Justin Trudeau’s bold remarks of Canada’s being a “Post-National State” have received just as much support as criticism, spreading controversy within our hockey loving country. Although many Canadian values (such as multiculturalism, hospitality, etc.) give support to Trudeau’s statement, can they be justified through historical evidence?

Let’s take for example the relocation of the Japanese citizens in the 1940’s.

During the second world war, the Canadian government became fearful of the Japanese heritage after the bombing of Pearl Harbour. David Suzuki claims this “event [that] began one of the shoddiest chapters in the tortuous history of democracy in North America”. The association between Japanese culture and treachery became a prominent idea amongst Canadian citizens, turning racial identity into social class. At the time, even science played a role in emphasizing this social division. In Letters to My Grandchildren, Suzuki describes these ‘scientific’ ideas as “misapplication[s] of the rules of heredity” (20). Nonetheless, the notion that the Japanese inherited treacherous traits spread like wildfire, and even held stakes in federal conversations.

In 1941, the Japanese-Canadians became categorized as “enemy aliens” under the Canadian War Measures Act, and began losing personal rights that they once held. In 1942, the American government began removing the Japanese population away from the coastline, an action that ultimately found influence within the Canadian government. Not long after, in 1944, Prime Minister William Lyon Mackenzie King publicly announced that all Japanese Canadian Citizens residing in BC would be moved east of the Rocky Mountains. This goes to prove much our Canadian identity relied on the decisions made in the United States. Although the bombing of Pearl Harbour was not a Canadian tragedy or issue for that matter, we still felt the need to treat it as an internal threat. In addition to internment camps, victims of this event were sent to work in farms around the country. These camps were situated all across Canada, ranging from the Okanagan to as far as Amherst Nova Scotia. This helped aid the lack of Canadian farm workers, and eliminated Japanese competition from popular fishing areas. However, the mistreatment of Japanese Canadians did not go unaddressed. In 1988, Prime Minister Brian Mulroney delivered an official apology, and announced that Japanese Canadians would be appropriately compensated. The government payed out 21000$ to all surviving internees, and gave away 24 million dollars to Canadian Race Relations Foundation in an effort to relieve racial tension. According to a study conducted by PriceWaterhouse, the total economic loss from the entire situation resulted in a “total economic loss [of] $ 443 million” (Royal BC Museum). This was not surprising, as it followed shortly after Ronald Reagan addressed the same issue in a public announcement to the United States public.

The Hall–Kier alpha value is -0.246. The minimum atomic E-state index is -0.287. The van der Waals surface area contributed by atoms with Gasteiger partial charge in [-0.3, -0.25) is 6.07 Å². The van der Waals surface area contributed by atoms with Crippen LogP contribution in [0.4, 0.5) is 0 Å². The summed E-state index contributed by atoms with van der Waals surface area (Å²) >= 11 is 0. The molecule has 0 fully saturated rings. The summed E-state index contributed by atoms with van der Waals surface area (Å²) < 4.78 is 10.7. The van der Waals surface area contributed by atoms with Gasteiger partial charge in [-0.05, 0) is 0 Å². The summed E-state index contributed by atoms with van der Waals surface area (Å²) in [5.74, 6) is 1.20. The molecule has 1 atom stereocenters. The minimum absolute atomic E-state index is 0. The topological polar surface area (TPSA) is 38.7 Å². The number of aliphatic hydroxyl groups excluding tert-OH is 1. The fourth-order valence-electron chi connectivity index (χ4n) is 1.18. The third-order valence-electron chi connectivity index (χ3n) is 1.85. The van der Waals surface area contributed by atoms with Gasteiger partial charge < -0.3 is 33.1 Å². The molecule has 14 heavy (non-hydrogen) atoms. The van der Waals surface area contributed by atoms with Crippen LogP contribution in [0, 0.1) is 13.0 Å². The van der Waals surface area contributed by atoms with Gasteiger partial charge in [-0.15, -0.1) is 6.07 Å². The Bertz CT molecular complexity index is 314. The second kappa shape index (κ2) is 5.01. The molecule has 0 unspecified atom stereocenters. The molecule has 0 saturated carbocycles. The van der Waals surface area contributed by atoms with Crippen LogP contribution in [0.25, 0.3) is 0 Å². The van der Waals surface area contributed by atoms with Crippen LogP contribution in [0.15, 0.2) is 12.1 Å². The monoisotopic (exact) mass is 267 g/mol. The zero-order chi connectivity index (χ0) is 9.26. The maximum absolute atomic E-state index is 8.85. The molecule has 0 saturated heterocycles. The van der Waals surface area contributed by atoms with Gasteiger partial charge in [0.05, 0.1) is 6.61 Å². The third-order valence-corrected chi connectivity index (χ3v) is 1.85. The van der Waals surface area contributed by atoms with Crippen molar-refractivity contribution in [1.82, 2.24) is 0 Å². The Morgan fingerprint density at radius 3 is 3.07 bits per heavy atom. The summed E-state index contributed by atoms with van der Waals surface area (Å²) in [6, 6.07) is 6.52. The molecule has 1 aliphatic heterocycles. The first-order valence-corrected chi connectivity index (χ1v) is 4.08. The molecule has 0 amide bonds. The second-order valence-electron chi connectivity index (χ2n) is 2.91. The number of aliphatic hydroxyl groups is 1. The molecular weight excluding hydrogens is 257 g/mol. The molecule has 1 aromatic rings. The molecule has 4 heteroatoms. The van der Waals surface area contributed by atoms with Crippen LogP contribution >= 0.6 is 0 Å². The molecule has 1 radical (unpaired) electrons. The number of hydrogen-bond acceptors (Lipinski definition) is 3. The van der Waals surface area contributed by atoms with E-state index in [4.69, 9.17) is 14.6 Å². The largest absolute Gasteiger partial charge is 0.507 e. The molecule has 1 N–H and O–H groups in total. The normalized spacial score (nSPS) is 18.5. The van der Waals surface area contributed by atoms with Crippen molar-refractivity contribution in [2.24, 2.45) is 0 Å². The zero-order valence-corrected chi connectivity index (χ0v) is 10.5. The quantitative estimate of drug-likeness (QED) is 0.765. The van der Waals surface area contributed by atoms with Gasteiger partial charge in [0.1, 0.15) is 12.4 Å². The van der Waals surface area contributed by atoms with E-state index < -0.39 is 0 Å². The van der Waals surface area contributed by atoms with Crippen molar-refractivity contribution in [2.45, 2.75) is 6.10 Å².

This was a significant event in our history, and one that has been repeatedly taught and emphasized in Canadian schools (I personally studied a unit on this historical event in elementary school). We discuss the interment of Japanese-Canadian citizens not to justify the actions we’ve taken in the past, but instead to promote multi-culturism and prevent any speculative acts of bigotry from affecting our country. In this light, the relocation of Japanese-Canadians do support Trudeau’s claim because we’ve been able to reflect upon this event, and use it to advocate diversity in racial identity. But how can we preserve these values without having Canadians associate themselves with it? It would be nearly impossible to accomplish such a task without uniting our population under core philosophies. In my opinion, it would be a better idea to continually pursue a collective identity through the experiences we face as a country, instead of dismissing it for a pipe dream that would otherwise serve no purpose existing in our country. The very concept of a post national state is paradoxical, as it requires core national values (diversity, multi-multiculturalism, etc.) collectively accepted into a national identity – raising an uncertainty that Canada would be better without.

Although post-nationalism can be regarded as an evolutionary step up from housing a national identity, there are also negative affects it can impose on citizens. In my opinion, Canada is such an attractive country for immigrants because of the diversity already established within our country. Declaring ourselves a “post-national state” would in a sense, strip Canadian citizens of the positive communal values and social responsibillities they believe are associated with being “Canadian”. National identity gives individuals pride and patriotism, driving them to become better citizens. When Lester Peterson won the Nobel Peace Prize in 1957 for his humanitarian efforts during the Suez crisis, it cemented Canada’s global position as a “peacekeeper”. It can be argued that the expectation to maintain peace in other countries has preserved the well-being of our own. Although this is just speculation, there is no doubt that our efforts to decline international hostility has benefitted internal Canadian affairs, giving citizens a sense of national pride.


Suzuki, David T. Letters to my grandchildren. NewSouth Publishing, 2015.
Omatsu, Maryka. Bittersweet passage: redress and the Japanese Canadian experience. Between The Lines, 1992.
From Racism to Redress: The Japanese Canadian Experience. http://bit.ly/2jk5DM2